- The first five instructional days and the last five instructional days of the school year
- On any teacher in-service or orientation workdays
- When in the judgment of the immediate supervisor a qualified substitute cannot be secured
This is a result of the Board's cutting the substitute budget by over 20% for the next school year. The Administration is trying to cut down on the spikes in leave that create a high demand for substitutes. Teachers argue that this is too broad a brush, that principals will be able to deny leave based on availability of substitutes. The Superintendent counters that many of these leave plans, particularly around holidays, are made months in advance before the availability of substitutes can be known.
I'm not sure where I stand on this one; it has been sent to the Personnel committee for further review and there I'll have opportunity to ask questions and float some ideas before this comes to the full Board again. I'll ask the perspective of some of the principals and teachers I know also. I believe there are options for implementing this without a policy change. For instance, the Superintendent can direct principals not to approve leave more than 1 week in advance during the upcoming school year, or by however much lead time substitute availability can be known.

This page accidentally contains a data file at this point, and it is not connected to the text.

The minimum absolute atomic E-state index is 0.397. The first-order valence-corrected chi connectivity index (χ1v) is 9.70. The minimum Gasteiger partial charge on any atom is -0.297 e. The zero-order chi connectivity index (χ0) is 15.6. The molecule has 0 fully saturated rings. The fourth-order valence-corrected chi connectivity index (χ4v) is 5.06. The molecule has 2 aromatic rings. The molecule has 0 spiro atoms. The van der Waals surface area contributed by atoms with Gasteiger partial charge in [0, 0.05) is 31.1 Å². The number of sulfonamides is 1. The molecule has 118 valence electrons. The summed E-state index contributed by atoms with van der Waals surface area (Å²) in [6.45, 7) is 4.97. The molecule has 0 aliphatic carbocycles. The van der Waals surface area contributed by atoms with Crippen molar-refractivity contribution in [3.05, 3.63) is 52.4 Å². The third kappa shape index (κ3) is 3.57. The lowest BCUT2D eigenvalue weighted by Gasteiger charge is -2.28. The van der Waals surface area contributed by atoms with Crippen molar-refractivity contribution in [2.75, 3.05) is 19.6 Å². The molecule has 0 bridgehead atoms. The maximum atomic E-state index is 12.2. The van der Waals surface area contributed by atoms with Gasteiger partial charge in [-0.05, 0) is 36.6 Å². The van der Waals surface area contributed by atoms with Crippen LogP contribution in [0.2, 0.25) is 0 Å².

In any case, the LEA has asked its members to weigh in, and the School Board is getting dozens of emails from teachers as a result. This led me to contemplate the differences between public and private employment. My employer implements changes in HR policies in reaction to various conditions fairly commonly, and it would be simply bizarre for me to write to the President or the Board and lobby against the recent changes in paid time off that they implemented. On the one hand they aren't a public body as the School Board is, their deliberations are in private. On the other hand, this is a publicly traded company in which I own stock, so I do have a vote in the Board's membership.
The expectations for employment are different as well though... it isn't uncommon for private sector employees to switch companies, but public employees are to some degree expected to make a career of it, and much of our HR policies are intended to encourage long-term (even career-length) employment. In addition, LCPS has a virtual monopoly on K-12 education in Loudoun County. So an LCPS teacher can't contemplate switching to a different employer with the same freedom that I can.
This was just something I was thinking about as I go through these many teacher emails.